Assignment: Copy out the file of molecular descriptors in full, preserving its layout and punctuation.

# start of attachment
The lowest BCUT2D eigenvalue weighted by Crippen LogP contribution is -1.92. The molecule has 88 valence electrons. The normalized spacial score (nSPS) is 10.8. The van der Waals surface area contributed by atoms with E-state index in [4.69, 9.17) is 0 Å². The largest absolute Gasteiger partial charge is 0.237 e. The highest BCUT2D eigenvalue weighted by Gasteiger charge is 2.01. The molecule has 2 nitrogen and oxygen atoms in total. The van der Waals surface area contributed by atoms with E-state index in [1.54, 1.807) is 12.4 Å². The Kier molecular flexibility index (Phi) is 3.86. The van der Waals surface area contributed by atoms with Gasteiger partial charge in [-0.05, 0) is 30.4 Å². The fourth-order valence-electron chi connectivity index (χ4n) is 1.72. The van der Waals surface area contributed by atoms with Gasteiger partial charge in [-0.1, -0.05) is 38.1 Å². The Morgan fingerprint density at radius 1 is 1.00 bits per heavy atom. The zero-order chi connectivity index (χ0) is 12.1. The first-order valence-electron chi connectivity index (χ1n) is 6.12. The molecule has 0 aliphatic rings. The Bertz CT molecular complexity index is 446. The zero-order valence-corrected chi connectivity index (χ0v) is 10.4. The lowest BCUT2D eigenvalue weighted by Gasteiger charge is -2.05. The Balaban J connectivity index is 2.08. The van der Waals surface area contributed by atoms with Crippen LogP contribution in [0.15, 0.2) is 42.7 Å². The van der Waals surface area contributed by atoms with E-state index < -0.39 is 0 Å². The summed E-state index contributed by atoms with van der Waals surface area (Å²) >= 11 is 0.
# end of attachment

The lowest BCUT2D eigenvalue weighted by Crippen LogP contribution is -1.92. The molecule has 88 valence electrons. The normalized spacial score (nSPS) is 10.8. The van der Waals surface area contributed by atoms with E-state index in [4.69, 9.17) is 0 Å². The largest absolute Gasteiger partial charge is 0.237 e. The highest BCUT2D eigenvalue weighted by Gasteiger charge is 2.01. The molecule has 2 nitrogen and oxygen atoms in total. The van der Waals surface area contributed by atoms with E-state index in [1.54, 1.807) is 12.4 Å². The Kier molecular flexibility index (Phi) is 3.86. The van der Waals surface area contributed by atoms with Gasteiger partial charge in [-0.05, 0) is 30.4 Å². The fourth-order valence-electron chi connectivity index (χ4n) is 1.72. The van der Waals surface area contributed by atoms with Gasteiger partial charge in [-0.1, -0.05) is 38.1 Å². The Morgan fingerprint density at radius 1 is 1.00 bits per heavy atom. The zero-order chi connectivity index (χ0) is 12.1. The first-order valence-electron chi connectivity index (χ1n) is 6.12. The molecule has 0 aliphatic rings. The Bertz CT molecular complexity index is 446. The zero-order valence-corrected chi connectivity index (χ0v) is 10.4. The lowest BCUT2D eigenvalue weighted by Gasteiger charge is -2.05. The Balaban J connectivity index is 2.08. The van der Waals surface area contributed by atoms with Crippen LogP contribution in [0.15, 0.2) is 42.7 Å². The van der Waals surface area contributed by atoms with E-state index < -0.39 is 0 Å². The summed E-state index contributed by atoms with van der Waals surface area (Å²) >= 11 is 0.